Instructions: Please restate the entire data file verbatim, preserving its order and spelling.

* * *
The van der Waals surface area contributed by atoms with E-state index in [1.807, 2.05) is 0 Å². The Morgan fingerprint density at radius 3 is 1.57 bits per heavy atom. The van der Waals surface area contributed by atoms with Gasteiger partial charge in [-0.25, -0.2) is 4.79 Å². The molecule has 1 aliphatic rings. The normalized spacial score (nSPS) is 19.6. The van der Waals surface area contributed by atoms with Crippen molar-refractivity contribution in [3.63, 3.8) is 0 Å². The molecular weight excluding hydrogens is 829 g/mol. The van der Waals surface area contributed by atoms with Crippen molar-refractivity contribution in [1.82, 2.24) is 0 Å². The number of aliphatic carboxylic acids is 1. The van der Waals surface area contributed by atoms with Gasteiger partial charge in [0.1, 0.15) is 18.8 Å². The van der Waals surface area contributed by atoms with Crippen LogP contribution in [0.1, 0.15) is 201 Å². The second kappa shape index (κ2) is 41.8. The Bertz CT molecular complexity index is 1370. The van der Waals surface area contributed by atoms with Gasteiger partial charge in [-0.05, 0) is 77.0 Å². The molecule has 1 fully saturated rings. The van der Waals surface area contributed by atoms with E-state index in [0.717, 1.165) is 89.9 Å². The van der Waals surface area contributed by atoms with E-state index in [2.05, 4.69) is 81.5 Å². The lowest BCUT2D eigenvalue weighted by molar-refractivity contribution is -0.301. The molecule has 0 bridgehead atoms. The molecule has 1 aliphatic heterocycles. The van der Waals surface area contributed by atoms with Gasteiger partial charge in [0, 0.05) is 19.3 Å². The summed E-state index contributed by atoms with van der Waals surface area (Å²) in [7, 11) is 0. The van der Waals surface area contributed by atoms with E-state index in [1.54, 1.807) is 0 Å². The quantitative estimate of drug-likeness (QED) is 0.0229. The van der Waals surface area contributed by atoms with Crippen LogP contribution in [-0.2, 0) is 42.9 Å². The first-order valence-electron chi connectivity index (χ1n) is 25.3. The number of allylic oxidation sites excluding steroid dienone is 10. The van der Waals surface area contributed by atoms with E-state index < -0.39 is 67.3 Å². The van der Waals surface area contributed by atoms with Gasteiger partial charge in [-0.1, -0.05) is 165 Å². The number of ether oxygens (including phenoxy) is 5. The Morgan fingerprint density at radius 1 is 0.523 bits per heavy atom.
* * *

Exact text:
The van der Waals surface area contributed by atoms with E-state index in [1.807, 2.05) is 0 Å². The Morgan fingerprint density at radius 3 is 1.57 bits per heavy atom. The van der Waals surface area contributed by atoms with Gasteiger partial charge in [-0.25, -0.2) is 4.79 Å². The molecule has 1 aliphatic rings. The normalized spacial score (nSPS) is 19.6. The van der Waals surface area contributed by atoms with Crippen molar-refractivity contribution in [3.63, 3.8) is 0 Å². The molecular weight excluding hydrogens is 829 g/mol. The van der Waals surface area contributed by atoms with Crippen molar-refractivity contribution in [1.82, 2.24) is 0 Å². The number of aliphatic carboxylic acids is 1. The van der Waals surface area contributed by atoms with Gasteiger partial charge in [0.1, 0.15) is 18.8 Å². The van der Waals surface area contributed by atoms with Crippen LogP contribution in [0.1, 0.15) is 201 Å². The second kappa shape index (κ2) is 41.8. The Bertz CT molecular complexity index is 1370. The van der Waals surface area contributed by atoms with Gasteiger partial charge in [-0.05, 0) is 77.0 Å². The molecule has 1 fully saturated rings. The van der Waals surface area contributed by atoms with E-state index in [0.717, 1.165) is 89.9 Å². The van der Waals surface area contributed by atoms with E-state index in [2.05, 4.69) is 81.5 Å². The lowest BCUT2D eigenvalue weighted by molar-refractivity contribution is -0.301. The molecule has 0 bridgehead atoms. The molecule has 1 aliphatic heterocycles. The van der Waals surface area contributed by atoms with Gasteiger partial charge in [0, 0.05) is 19.3 Å². The summed E-state index contributed by atoms with van der Waals surface area (Å²) in [7, 11) is 0. The van der Waals surface area contributed by atoms with E-state index in [1.54, 1.807) is 0 Å². The quantitative estimate of drug-likeness (QED) is 0.0229. The van der Waals surface area contributed by atoms with Crippen LogP contribution in [-0.2, 0) is 42.9 Å². The first-order valence-electron chi connectivity index (χ1n) is 25.3. The number of allylic oxidation sites excluding steroid dienone is 10. The van der Waals surface area contributed by atoms with E-state index < -0.39 is 67.3 Å². The van der Waals surface area contributed by atoms with Gasteiger partial charge in [-0.1, -0.05) is 165 Å². The number of ether oxygens (including phenoxy) is 5. The Morgan fingerprint density at radius 1 is 0.523 bits per heavy atom.